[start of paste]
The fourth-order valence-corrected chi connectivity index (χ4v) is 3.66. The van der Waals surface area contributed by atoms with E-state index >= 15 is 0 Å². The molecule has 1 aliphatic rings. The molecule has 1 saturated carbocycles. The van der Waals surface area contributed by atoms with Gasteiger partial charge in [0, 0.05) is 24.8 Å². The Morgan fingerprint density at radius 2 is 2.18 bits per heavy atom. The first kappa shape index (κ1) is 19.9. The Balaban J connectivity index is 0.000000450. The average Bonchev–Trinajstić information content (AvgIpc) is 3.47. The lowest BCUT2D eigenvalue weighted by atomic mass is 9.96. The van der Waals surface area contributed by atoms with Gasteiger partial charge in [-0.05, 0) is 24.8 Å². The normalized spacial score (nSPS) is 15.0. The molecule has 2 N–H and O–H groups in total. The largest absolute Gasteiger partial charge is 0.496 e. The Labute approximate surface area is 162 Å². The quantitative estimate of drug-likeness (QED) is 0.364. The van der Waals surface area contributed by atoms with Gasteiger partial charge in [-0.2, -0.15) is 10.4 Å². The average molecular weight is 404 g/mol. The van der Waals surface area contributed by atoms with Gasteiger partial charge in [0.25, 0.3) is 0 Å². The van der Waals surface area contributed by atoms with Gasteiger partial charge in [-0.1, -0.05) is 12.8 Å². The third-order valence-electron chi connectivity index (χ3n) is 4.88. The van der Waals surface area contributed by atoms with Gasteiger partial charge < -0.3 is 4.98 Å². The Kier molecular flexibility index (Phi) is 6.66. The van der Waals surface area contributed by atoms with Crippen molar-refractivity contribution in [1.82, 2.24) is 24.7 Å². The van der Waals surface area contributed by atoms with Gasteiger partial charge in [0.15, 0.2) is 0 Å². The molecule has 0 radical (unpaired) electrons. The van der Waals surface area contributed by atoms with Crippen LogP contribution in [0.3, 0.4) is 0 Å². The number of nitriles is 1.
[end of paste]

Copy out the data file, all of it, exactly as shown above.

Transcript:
The fourth-order valence-corrected chi connectivity index (χ4v) is 3.66. The van der Waals surface area contributed by atoms with E-state index >= 15 is 0 Å². The molecule has 1 aliphatic rings. The molecule has 1 saturated carbocycles. The van der Waals surface area contributed by atoms with Gasteiger partial charge in [0, 0.05) is 24.8 Å². The Morgan fingerprint density at radius 2 is 2.18 bits per heavy atom. The first kappa shape index (κ1) is 19.9. The Balaban J connectivity index is 0.000000450. The average Bonchev–Trinajstić information content (AvgIpc) is 3.47. The lowest BCUT2D eigenvalue weighted by atomic mass is 9.96. The van der Waals surface area contributed by atoms with Gasteiger partial charge in [-0.05, 0) is 24.8 Å². The normalized spacial score (nSPS) is 15.0. The molecule has 2 N–H and O–H groups in total. The largest absolute Gasteiger partial charge is 0.496 e. The Labute approximate surface area is 162 Å². The quantitative estimate of drug-likeness (QED) is 0.364. The van der Waals surface area contributed by atoms with Gasteiger partial charge in [-0.2, -0.15) is 10.4 Å². The average molecular weight is 404 g/mol. The van der Waals surface area contributed by atoms with Gasteiger partial charge in [0.25, 0.3) is 0 Å². The van der Waals surface area contributed by atoms with Gasteiger partial charge in [-0.1, -0.05) is 12.8 Å². The third-order valence-electron chi connectivity index (χ3n) is 4.88. The van der Waals surface area contributed by atoms with Gasteiger partial charge < -0.3 is 4.98 Å². The Kier molecular flexibility index (Phi) is 6.66. The van der Waals surface area contributed by atoms with Crippen molar-refractivity contribution in [1.82, 2.24) is 24.7 Å². The van der Waals surface area contributed by atoms with Gasteiger partial charge in [0.15, 0.2) is 0 Å². The molecule has 0 radical (unpaired) electrons. The van der Waals surface area contributed by atoms with Crippen LogP contribution in [0.3, 0.4) is 0 Å². The number of nitriles is 1.